A sea of orange blankets the hill between Circle Park and Neyland Stadium, as policemen and women frantically try to direct human traffic. "Back up! Back up to the sidewalk, please! Sidewalk. Sir! Ma'am! Back up. Clear the way!" People camped out on the edge of the sidewalks stand up, crowding together as closely as the Neyland Stadium seats are. Shorter folks in the back crane their necks to look around. Kids are lifted onto shoulders. People run to find elevated areas. The police continue to direct people back. They're clearing a path for our football players to walk down the hill on Peyton Manning Pass through thousands of fans, past the Pride of the Southland Pep Band and onto Phillip Fulmer Way toward the stadium to prepare for the day's football game.
Ladies and gentlemen, welcome to the Vol Walk.
In the old days, Vols walked down from Gibbs Hall to Gate 21 from dorm rooms to locker rooms. But, according to this UTSports article, that all changed during the 1990 season:
Tennessee team buses were delayed in arriving at Jordan-Hare Stadium because the team bus route had to cross the path of Auburn's Tiger Walk. The delay gave head coach Johnny Majors the idea of formalizing his players' journey from their dorm to Neyland Stadium and three weeks later, the tradition was born.
The Vol Walk tradition has evolved over the years with changes in its path and length. When the Tennessee Lettermen's Wall of Fame was erected outside the Neyland-Thompson Football Complex in 2000, Phillip Fulmer had the walk begin with players running their fingers along the wall's marble surface that bears the name of every Tennessee letterwinner in every sport in the program's history.
The route of the Vol Walk was shortened in 2009, when team buses dropped he players and staff off at the head of Peyton Manning Pass to make the walk through thousands of fans. The route down the street named for the Tennessee legend leads past the Pride of the Southland Pep Band, before turning left on Phillip Way to the cheers of more fans and a right hand turn into Gate 21A for a quiet final journey down the ramp to field level.
In 2010, Derek Dooley added a team gathering around the Torchbearer statue to coincide with his inaugural year as Vol head coach. The famous symbol of the University stands tall at the corner of Volunteer Blvd. and Peyton Manning Pass where the walk still begins. Players and coaches, clad in suits and ties, get off the buses to the cheers of fans all around and greet family, friends and fans as they make the walk.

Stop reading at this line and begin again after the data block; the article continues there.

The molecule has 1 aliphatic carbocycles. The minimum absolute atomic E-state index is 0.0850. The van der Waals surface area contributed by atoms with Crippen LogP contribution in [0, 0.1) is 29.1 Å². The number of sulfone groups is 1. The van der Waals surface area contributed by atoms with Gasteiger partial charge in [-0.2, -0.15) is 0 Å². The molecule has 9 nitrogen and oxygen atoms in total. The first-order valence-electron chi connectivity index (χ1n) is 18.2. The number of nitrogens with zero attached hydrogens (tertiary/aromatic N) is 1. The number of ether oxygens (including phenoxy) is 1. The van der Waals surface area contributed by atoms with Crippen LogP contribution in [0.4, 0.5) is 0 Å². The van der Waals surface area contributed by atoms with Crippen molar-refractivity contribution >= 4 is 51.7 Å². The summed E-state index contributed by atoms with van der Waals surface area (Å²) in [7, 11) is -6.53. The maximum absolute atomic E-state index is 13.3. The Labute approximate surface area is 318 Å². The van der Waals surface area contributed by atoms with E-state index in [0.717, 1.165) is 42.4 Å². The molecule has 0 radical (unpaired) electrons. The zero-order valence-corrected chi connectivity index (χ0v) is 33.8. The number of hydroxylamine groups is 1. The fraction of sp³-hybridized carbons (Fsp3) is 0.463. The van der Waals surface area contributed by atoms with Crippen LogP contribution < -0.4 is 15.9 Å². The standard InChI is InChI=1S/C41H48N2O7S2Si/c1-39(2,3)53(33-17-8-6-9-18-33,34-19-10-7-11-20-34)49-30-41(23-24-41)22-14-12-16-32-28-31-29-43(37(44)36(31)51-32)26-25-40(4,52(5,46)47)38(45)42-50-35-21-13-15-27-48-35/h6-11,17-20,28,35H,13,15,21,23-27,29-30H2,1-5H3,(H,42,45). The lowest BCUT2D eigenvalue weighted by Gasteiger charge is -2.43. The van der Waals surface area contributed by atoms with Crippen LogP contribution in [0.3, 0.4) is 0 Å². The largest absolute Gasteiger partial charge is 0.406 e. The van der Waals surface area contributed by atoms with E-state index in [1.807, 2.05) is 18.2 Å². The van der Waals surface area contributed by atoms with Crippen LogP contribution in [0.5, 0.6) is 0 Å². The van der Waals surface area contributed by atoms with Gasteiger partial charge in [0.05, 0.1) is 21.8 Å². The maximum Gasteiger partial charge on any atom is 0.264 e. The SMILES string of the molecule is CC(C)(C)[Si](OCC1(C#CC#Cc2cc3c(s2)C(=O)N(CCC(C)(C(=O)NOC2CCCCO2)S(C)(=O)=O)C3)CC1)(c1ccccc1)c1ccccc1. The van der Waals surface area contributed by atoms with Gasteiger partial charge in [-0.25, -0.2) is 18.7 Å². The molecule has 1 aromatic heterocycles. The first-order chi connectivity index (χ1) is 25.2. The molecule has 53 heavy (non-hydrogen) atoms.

So, don't ever get into an argument with an Auburn fan about whose walk is older. Theirs is. But, sometimes, great traditions are borrowed. [If you don't believe me, wait until the Rocky Top entry ...] None of that matters. Traditions are molded, reshaped, made your own.
The Vol Walk is OUR tradition, as unique to us as ours is to them.
I've been to Tiger Walks when AU is good. I've been to many, many Vol Walks when we're good. There's simply no comparison in my biased mind. When the Volunteers are the VOLUNTEERS, that small path where throngs of fans gather can get as loud as Neyland Stadium after a touchdown. Most of the time, the Vol Walk begins around 2 hours and 15 minutes before game time. Don't try getting around the masses. If you get stuck around there, you may as well stay and watch the show. And what a show it normally is. Now, the players get to walk right past the brand new statue of the great Gen. Robert Neyland.
It's a stroll for the players and an experience for the fans that is immersed in the traditions of Tennessee. It's one I've experienced many times with my dad and my friends and one I can't wait to experience with Jackson, who'll probably go to his first UT football game next season.
Recently, Tennessee football players and coaches -- decked out in some of the snazziest suits you'll ever see -- march behind the cheerleaders and other pep members, high-fiving fans, listening to music, getting hyped up for game mode. When you see the looks on recruits' faces, you realize just how awesome this is. Sometimes, you'll catch the look on a player's face and realize they're still awed by the experience. Trooper Taylor was one of the greatest Vol Walkers ever, running up and down the street, high-fiving, towel-waving, getting crazy.
Every new coach adds his own tweaks or changes to the Walk. It'll be interesting to see how coach Butch Jones handles it and what alterations -- if any -- are made.
But one thing will remain the same: The Vol Walk will always be a part of Tennessee football, and it is always a must-see for fans and opposing fans alike. Hopefully, one day soon, we'll get to return to the days where we are celebrating a winning team getting ready to prepare for gameday.